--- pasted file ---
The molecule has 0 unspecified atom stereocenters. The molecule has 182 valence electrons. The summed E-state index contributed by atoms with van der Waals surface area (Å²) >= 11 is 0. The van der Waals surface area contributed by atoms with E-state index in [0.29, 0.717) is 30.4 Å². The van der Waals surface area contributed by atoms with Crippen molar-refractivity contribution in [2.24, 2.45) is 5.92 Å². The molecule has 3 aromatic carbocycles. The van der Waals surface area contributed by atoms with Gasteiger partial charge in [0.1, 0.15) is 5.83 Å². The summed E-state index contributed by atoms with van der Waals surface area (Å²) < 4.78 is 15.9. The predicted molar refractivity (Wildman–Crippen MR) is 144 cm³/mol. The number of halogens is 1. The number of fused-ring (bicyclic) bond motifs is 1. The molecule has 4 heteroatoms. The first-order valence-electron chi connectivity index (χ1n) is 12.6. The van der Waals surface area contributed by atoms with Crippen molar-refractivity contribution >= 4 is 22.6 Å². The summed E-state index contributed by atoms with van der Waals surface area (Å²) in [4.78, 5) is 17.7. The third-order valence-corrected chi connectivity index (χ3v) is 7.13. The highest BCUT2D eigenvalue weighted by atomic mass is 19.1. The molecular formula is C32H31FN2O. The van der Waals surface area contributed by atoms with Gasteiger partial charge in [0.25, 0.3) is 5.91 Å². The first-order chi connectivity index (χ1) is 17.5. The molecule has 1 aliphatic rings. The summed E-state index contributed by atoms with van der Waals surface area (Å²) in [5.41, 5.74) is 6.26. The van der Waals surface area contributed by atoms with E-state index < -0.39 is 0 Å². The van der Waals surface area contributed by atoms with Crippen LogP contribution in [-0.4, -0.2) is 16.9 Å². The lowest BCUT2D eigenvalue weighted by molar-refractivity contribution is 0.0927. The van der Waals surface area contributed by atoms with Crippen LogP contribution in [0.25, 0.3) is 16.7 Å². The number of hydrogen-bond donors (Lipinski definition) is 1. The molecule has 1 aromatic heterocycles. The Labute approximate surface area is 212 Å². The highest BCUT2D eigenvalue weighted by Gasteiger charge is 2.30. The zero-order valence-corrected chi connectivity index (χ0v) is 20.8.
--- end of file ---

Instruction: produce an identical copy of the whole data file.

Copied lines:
The molecule has 0 unspecified atom stereocenters. The molecule has 182 valence electrons. The summed E-state index contributed by atoms with van der Waals surface area (Å²) >= 11 is 0. The van der Waals surface area contributed by atoms with E-state index in [0.29, 0.717) is 30.4 Å². The van der Waals surface area contributed by atoms with Crippen molar-refractivity contribution in [2.24, 2.45) is 5.92 Å². The molecule has 3 aromatic carbocycles. The van der Waals surface area contributed by atoms with Gasteiger partial charge in [0.1, 0.15) is 5.83 Å². The summed E-state index contributed by atoms with van der Waals surface area (Å²) < 4.78 is 15.9. The predicted molar refractivity (Wildman–Crippen MR) is 144 cm³/mol. The number of halogens is 1. The number of fused-ring (bicyclic) bond motifs is 1. The molecule has 4 heteroatoms. The first-order valence-electron chi connectivity index (χ1n) is 12.6. The van der Waals surface area contributed by atoms with Crippen molar-refractivity contribution >= 4 is 22.6 Å². The summed E-state index contributed by atoms with van der Waals surface area (Å²) in [4.78, 5) is 17.7. The third-order valence-corrected chi connectivity index (χ3v) is 7.13. The highest BCUT2D eigenvalue weighted by atomic mass is 19.1. The molecular formula is C32H31FN2O. The van der Waals surface area contributed by atoms with Gasteiger partial charge in [0.25, 0.3) is 5.91 Å². The first-order chi connectivity index (χ1) is 17.5. The molecule has 1 aliphatic rings. The summed E-state index contributed by atoms with van der Waals surface area (Å²) in [5.41, 5.74) is 6.26. The van der Waals surface area contributed by atoms with E-state index < -0.39 is 0 Å². The van der Waals surface area contributed by atoms with Crippen LogP contribution in [-0.4, -0.2) is 16.9 Å². The lowest BCUT2D eigenvalue weighted by molar-refractivity contribution is 0.0927. The van der Waals surface area contributed by atoms with Crippen LogP contribution in [0.25, 0.3) is 16.7 Å². The number of hydrogen-bond donors (Lipinski definition) is 1. The molecule has 1 aromatic heterocycles. The Labute approximate surface area is 212 Å². The highest BCUT2D eigenvalue weighted by Gasteiger charge is 2.30. The zero-order valence-corrected chi connectivity index (χ0v) is 20.8.